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Published December 16 2013

State of the Magazine

by Peter Biľak

First year of Works That Work magazine in numbers.

The end of the year is a time when many people pause for reflection, and as incredible as it may seem, this marks the end of WTW’s first year of existence, so this is a good time to take stock of where we are and where we’ve been. Here are some of the highlights of what we (and that ‘we’ includes you and the whole reader community) have been doing.

Reader Meetings

We have been meeting together all over the world, a feat which included over 50,000 miles (80,467 km) of travel (that’s about twice the Earth’s circumference) to do regional launches and present the magazine to various communities, including The Hague, London, São Paulo, Rio de Janeiro, Vancouver, San Francisco, Moscow, Amsterdam, Arnhem, Žilina, Košice, Santiago de Chile, Utrecht, Moscow, London, Warsaw, Nijmegen, and Birmingham. All in all, we promoted WTW at 18 reader events, two book fairs (New York Art Book Fair, Tokyo Art Book Fair) and Dutch Design Week.

Thanks so much to the hosts and organisers of the following events, because we couldn’t have done it without you!

Stroom Den Haag, X Marks the Bökship, Leste, ímã mobilizadores, Artspeak, Ross Milne, Tipocratia, Bebel Abreu, Emily Carr University of Art, TYPO San Francisco, FLACON design-zavod, Pakhuis de Zwijger, Tabačka, Stanica Zariečie, Pontificia Universidad Católica de Chile, Centro Cultural Mil Metros Cuadrados, Creative Mornings Utrecht, British Higher School of Design, Serebro Nabora, Design Debate Warsaw, LCC London, LhGWR, Nijmeegs Ontwerp Platform, An Endless Supply, and Library of Birmingham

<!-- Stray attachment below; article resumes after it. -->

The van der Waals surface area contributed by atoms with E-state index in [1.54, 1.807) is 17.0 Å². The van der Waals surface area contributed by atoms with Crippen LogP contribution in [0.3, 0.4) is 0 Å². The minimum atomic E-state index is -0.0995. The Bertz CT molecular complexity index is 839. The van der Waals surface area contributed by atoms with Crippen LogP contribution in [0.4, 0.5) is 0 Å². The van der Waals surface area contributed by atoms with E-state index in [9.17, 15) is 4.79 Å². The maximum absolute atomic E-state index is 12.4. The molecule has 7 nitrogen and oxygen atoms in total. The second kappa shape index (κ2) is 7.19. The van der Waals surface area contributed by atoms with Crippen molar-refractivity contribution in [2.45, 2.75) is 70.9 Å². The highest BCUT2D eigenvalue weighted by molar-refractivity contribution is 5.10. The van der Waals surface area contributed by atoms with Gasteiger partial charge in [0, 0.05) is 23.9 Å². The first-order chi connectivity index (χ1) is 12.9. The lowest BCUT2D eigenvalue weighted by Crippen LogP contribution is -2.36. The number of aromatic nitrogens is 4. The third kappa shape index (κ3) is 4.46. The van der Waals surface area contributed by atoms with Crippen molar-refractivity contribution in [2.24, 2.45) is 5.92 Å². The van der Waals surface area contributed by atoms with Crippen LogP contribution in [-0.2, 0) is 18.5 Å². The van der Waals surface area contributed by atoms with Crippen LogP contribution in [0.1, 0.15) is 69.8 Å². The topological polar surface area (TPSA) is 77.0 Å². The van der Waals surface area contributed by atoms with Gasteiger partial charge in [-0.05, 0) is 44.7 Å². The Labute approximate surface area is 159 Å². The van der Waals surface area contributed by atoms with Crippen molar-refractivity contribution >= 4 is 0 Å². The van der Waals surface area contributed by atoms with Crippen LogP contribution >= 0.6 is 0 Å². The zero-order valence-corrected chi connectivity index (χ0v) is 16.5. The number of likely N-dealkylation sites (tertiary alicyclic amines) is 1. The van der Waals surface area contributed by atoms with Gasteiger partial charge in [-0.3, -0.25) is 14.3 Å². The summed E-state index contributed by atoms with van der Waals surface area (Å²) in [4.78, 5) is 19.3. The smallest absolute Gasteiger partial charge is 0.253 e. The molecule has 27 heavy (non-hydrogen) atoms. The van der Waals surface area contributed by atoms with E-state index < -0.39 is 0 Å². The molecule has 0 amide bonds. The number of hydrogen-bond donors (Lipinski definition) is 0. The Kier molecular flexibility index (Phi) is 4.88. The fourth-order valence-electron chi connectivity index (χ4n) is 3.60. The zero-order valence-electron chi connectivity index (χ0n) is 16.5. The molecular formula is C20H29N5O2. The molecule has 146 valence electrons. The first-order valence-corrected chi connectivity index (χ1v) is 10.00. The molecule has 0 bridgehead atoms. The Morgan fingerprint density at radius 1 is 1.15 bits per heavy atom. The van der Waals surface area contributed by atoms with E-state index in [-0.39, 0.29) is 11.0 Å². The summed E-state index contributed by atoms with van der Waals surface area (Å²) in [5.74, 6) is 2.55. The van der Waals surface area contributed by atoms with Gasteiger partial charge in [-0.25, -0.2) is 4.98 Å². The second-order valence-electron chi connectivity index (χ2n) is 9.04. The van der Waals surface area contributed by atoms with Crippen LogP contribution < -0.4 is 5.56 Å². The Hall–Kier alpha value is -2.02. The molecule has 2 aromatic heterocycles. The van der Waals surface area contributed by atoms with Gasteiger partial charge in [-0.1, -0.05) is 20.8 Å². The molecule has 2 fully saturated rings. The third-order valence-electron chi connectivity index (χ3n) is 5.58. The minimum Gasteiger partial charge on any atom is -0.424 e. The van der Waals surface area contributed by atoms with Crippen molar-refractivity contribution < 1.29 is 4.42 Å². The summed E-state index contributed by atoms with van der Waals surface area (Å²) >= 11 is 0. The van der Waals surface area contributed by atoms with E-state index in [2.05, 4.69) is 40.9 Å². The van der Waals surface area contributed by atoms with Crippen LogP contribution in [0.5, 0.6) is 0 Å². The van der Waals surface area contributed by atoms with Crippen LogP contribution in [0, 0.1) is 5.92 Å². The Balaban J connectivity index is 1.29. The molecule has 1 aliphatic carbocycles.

As of today we’ve sold 5,460 printed copies of the magazines (including hybrid print & digital copies). The print edition of the first issue is sold out, but we still have a few boxes of the second issue. We also sold 689 digital-only editions, which amounts to about 12% of total sales. This percentage is growing, especially since the first issue is now available only digitally.

When we launched the magazine, we spoke extensively about distribution as a factor in the design of the operation. We started the Social Distribution experiment, paying readers for bringing the magazine to their communities and friends. So how has that worked, and what part does it play in our sales statistics?

We sold 2,731 printed copies directly from our website, making it the single largest point of sale. We are grateful for this, as it contributes significantly to our finances, (we keep 100% of the sale price this way).

We also work with one traditional book distributor (because some shops refuse to carry the periodicals unless they are delivered by contractually bound distributors.) Idea Books Amsterdam, whose network reaches across many different countries, sold 400 copies, but we receive only 40% from those sales, not even enough to cover the production costs of the magazines.

And fin